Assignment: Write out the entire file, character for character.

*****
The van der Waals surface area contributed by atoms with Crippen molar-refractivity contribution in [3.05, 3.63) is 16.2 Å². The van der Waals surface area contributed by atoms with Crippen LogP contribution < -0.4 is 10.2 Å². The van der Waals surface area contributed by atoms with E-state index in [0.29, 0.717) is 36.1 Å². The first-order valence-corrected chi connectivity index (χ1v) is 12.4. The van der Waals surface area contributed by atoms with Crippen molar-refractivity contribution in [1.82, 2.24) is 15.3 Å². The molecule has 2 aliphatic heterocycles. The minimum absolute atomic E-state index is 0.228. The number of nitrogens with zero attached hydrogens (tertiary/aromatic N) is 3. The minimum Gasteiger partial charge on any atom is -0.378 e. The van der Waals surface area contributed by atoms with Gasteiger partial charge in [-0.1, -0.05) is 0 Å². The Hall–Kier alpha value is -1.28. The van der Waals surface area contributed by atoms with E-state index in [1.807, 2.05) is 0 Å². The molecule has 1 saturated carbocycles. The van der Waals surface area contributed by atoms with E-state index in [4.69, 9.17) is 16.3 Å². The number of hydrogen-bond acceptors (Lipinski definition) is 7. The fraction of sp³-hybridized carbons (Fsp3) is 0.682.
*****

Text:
The van der Waals surface area contributed by atoms with Crippen molar-refractivity contribution in [3.05, 3.63) is 16.2 Å². The van der Waals surface area contributed by atoms with Crippen LogP contribution < -0.4 is 10.2 Å². The van der Waals surface area contributed by atoms with E-state index in [0.29, 0.717) is 36.1 Å². The first-order valence-corrected chi connectivity index (χ1v) is 12.4. The van der Waals surface area contributed by atoms with Crippen molar-refractivity contribution in [1.82, 2.24) is 15.3 Å². The molecule has 2 aliphatic heterocycles. The minimum absolute atomic E-state index is 0.228. The number of nitrogens with zero attached hydrogens (tertiary/aromatic N) is 3. The minimum Gasteiger partial charge on any atom is -0.378 e. The van der Waals surface area contributed by atoms with Gasteiger partial charge in [-0.1, -0.05) is 0 Å². The Hall–Kier alpha value is -1.28. The van der Waals surface area contributed by atoms with E-state index in [1.807, 2.05) is 0 Å². The molecule has 1 saturated carbocycles. The van der Waals surface area contributed by atoms with E-state index in [4.69, 9.17) is 16.3 Å². The number of hydrogen-bond acceptors (Lipinski definition) is 7. The fraction of sp³-hybridized carbons (Fsp3) is 0.682.